Guinea: PM committed to 'free and fair' elections in December

Katy Gabel and Brian Kennedy
Washington, D.C.

Guinea's recently appointed Prime Minister, Lansana Kouyaté, has committed himself to holding "free and fair" elections in December this year, but has stressed the international community has an important role to play in facilitating them.

In a wide-ranging interview with during his first official visit to Washington, DC last week, Kouyaté said his country did not even have the necessary buildings from which local election officials could work. "Immediately," he said, "we need money."

Kouyaté also discussed issues including his relationship with President Lansana Conté, his handling of discontent in the army, his efforts to combat corruption and his response to past human rights abuses.

Conté was forced to appoint Kouyaté as prime minister on February 26 in response to nationwide strikes, led by labor unions, which paralyzed the country. In January and February, tens of thousands of Guineans protested in the streets, and more than 100 were killed and hundreds more injured when police opened fire on demonstrators. Kouyaté was one of four names on a list of candidates approved by the unions.

Discussing the prerequisites for credible elections, he told allAfrica that administration in the countryside was "non-existent," adding: "All of the infrastructure ... has been destroyed during the turmoil period.... We have to rebuild all this before December, so elections can take place very safely and in total transparency."

In May, soldiers mutinied over low pay, at one time marching down the streets of Conakry, firing their weapons into the air. The government met their demands, but many questioned how the government could afford to pay the soldiers. Kouyaté said in the interview that there would be no increase in the military budget but that pay increases would be covered by scaling back other army spending.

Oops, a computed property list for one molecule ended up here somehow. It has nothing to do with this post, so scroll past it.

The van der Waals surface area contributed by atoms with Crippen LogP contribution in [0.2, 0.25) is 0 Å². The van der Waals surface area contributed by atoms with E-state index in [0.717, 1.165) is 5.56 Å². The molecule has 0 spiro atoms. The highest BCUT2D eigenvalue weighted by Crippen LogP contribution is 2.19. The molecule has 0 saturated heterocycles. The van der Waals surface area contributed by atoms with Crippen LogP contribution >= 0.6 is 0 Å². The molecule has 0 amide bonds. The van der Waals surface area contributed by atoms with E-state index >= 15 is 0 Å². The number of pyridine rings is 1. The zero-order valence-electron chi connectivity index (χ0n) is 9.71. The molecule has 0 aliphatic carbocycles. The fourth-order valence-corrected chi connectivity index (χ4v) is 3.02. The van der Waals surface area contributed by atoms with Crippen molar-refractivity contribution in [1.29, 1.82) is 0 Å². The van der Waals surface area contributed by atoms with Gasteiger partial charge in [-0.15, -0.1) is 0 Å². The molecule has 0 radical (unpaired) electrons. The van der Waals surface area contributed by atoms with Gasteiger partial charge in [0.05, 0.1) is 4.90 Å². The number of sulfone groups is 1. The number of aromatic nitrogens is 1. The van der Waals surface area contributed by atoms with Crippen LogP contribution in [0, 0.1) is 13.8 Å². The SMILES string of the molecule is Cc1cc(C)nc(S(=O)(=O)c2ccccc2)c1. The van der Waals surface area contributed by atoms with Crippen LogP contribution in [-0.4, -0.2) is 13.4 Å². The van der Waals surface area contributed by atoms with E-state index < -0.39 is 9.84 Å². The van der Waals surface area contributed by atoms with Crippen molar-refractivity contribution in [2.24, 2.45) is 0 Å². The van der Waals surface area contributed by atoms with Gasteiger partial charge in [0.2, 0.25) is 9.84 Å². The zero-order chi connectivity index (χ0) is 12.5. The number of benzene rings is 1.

Kouyaté also stressed the need to revitalize the country's economy, noting that contracts with companies such as Hyperdynamics, an offshore oil and gas company, are being explored. However, he said, such contracts must benefit all Guineans: "You cannot do that without giving priority to justice - precisely, social justice. To give people [the knowledge] that they are not abandoned."

Kouyaté said a meeting with United States Secretary of State Condoleezza Rice, during his visit had gone very well.

"I did not know she was very aware of the situation in Guinea," he said. "She was following it personally. For me, it was a good surprise." He said Rice promised a "total commitment" to the elections.

Kouyaté also met with officials from the International Monetary Fund (IMF) and the World Bank. The IMF had decided to renew Guinea's program, he said, which had been stopped "a long time ago."

The World Bank is sponsoring a donor meeting in Paris on July 23 for Guinea. Kouyaté said the bank was also sending a delegation to Guinea to tackle electricity and water problems.